How To Spot A Fake Omega Wristwatch
by Paul Altieri
Omega, which was founded in 1848, is one of the world’s oldest, most highly respected, and popular watch manufacturers, so it should come as no surprise that the brand is frequently the target of counterfeiters.
Knock-off reproductions vary in quality and detail with some so close in design to the original watch that the case back must be removed and the movement examined in order to verify the watch’s authenticity.
If you are considering purchasing an Omega, here is some advice to help spot a possible counterfeit.
Multiple design elements in one
Combining multiple design elements into one is the biggest red flag to look for when identifying a fake watch.
Many counterfeits draw design elements from different Omega lines, resulting in a watch that has the features of two or more distinct Omega models. If the watch superficially appears to be a Speedmaster, but says Seamaster on the dial and has the case back of a Constellation, then the watch is probably a fake.
One major exception to this rule is constituted by some vintage examples of Omega’s De Ville model.
Prior to becoming its own, unique model in Omega’s lineup, the De Ville was released as a variant in the Seamaster model range. As a result, some of the earlier versions have both names printed on the dial.
Check for misspellings and poorly executed printing/engraving
Given that Omega makes some of the finest timepieces in the world, you can rest assured that the firm does not produce watches with misspellings on the dial, case, or movement.
Additionally, any printing on the dial or engravings on the case/case back should be near perfect in execution on an authentic Omega.
If the lines are messy or crooked, then you are likely dealing with a fake watch.
Check the functions of the watch
Many counterfeiters do not bother to take the time to fully replicate all of the functions of the original watch.
Examples of this may include a Speedmaster with non-functioning subdials or helium gas escape valves that are misplaced or do not unscrew.
If an Omega without a date display or any other complication has multiple crown positions, then it is likely a sign that the movement inside was not originally intended for that watch.
Look for the serial number
Omega watches are engraved with a seven- or eight-digit serial number that is entirely unique to that specific watch.
Vintage watches frequently have the serial number engraved on the inside of the case back, while contemporary Omega models often have it engraved on the outside of the case (more often than not on the bottom of one of the lugs).
Even when a serial number is present, it is worth running the number through a quick Internet search. Many counterfeit Omega models use the same serial number for multiple watches, so if the serial number comes up for anything other than the exact watch that you are holding, then it is likely a fake.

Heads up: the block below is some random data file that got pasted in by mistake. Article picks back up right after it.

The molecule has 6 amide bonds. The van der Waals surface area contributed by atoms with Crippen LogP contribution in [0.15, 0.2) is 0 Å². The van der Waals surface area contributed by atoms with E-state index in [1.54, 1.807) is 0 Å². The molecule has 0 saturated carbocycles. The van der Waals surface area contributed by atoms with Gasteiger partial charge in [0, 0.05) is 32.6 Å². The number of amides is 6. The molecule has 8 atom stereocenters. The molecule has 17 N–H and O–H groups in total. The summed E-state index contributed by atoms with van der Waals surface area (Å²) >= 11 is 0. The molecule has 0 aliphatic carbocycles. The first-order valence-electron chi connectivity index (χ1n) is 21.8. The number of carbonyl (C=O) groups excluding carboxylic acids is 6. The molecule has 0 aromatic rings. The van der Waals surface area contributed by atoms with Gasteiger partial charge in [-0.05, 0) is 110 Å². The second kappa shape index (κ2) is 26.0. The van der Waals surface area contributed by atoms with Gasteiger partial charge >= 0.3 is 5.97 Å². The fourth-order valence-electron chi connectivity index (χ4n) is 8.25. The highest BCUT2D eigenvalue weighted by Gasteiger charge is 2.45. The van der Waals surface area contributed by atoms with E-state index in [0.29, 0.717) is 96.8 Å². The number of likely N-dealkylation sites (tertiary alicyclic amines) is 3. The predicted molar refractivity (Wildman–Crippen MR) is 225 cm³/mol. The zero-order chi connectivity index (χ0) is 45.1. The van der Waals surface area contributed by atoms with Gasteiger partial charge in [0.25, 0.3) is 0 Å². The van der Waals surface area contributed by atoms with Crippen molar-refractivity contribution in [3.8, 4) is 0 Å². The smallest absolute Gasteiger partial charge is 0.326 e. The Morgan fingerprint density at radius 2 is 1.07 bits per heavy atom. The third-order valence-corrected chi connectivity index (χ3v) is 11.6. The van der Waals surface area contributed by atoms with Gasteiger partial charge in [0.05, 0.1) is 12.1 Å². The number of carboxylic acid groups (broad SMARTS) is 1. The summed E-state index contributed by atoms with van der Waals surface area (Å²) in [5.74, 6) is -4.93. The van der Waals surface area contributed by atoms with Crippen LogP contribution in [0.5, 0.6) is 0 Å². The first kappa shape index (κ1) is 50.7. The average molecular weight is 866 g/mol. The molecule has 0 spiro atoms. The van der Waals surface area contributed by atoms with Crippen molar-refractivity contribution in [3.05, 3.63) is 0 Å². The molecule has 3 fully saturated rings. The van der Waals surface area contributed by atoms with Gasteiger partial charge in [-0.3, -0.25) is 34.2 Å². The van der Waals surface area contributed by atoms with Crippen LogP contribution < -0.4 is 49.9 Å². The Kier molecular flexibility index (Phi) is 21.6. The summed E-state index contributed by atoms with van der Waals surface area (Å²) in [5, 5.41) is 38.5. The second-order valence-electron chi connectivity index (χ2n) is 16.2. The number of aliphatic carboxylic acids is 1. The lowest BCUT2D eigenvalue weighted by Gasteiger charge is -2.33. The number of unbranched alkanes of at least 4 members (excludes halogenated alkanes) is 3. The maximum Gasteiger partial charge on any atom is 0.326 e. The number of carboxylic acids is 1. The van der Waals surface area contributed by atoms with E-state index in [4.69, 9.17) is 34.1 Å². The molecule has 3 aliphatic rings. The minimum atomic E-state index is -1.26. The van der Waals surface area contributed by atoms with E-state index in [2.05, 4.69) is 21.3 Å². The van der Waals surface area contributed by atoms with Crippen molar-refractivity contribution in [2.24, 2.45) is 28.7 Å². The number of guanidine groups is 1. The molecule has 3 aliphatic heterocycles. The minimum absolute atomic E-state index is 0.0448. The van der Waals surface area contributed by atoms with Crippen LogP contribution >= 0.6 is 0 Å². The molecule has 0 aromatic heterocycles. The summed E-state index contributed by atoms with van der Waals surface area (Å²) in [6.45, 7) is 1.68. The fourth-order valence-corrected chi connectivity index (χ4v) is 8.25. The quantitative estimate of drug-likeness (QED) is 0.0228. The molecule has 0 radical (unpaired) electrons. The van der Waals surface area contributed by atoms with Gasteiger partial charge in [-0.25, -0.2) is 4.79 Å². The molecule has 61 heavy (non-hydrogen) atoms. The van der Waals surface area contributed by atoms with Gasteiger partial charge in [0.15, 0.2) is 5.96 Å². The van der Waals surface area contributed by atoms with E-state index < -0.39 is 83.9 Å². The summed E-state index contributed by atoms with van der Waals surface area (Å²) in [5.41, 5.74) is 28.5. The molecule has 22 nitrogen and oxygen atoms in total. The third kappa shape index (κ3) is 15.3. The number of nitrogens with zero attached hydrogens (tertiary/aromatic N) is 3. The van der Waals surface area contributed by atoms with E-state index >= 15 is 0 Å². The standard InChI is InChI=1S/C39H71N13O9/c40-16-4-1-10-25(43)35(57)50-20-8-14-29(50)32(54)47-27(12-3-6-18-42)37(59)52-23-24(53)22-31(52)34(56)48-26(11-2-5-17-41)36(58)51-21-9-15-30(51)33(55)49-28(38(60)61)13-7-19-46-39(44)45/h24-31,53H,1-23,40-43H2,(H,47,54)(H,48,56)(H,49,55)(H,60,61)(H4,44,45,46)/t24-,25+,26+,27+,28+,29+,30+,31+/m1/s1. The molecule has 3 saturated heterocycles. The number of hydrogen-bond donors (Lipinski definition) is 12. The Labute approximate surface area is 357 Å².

Examine the movement
If uncertainty remains, open the watch and examine its movement or take it to a watchmaker and have him or her do this.
Omega engraves its movements, and the majority of its vintage models feature movements that are plated in copper. All Omega movements – new and old alike – are remarkably well finished and possess a certain level of refinement and detail that will not be found on counterfeit timepieces.
While this checklist is a great way to help you spot many fake Omega watches, there will still be some counterfeits that are such faithful reproductions that you should have them examined by a professional before purchasing.
Anytime you purchase a watch, it is important to do your research. And, as always, you must trust the seller.
You might also enjoy 6 Ways To Spot A Fake Watch, Even If You Don’t Know How To Spot A Fake Watch.
Paul Altieri is the founder and CEO of the popular pre-owned watch site Bob’s Watches.
* This article was first published on October 29, 2016 at How To Spot A Fake Omega Wristwatch.
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I tell you as fake expert and collector: when it comes to the speedmaster ones it’s pretty easy, especially the professional moonwatch: the reduced doesn’t exists in fake form, the running second at 3 and the misalignment between crown and pushers given by the usage of a modular chronograph (età 2894) have never been reproduced by now. The manual wind ones are based on the Seagull ST19 column chronograph and have one or both these flaws: sometimes the register at 6 just reproduces the very same movement of the main hour hand (but not always, you can mod it to have it staying at 12 all the time), and in any case it doesn’t show the Chrono hour counter function. And the chrono subdials are a bit more far from the center of the dial, resulting in chopped hour markers at 3, 6 and 9 (while on the gen are all the same lenght).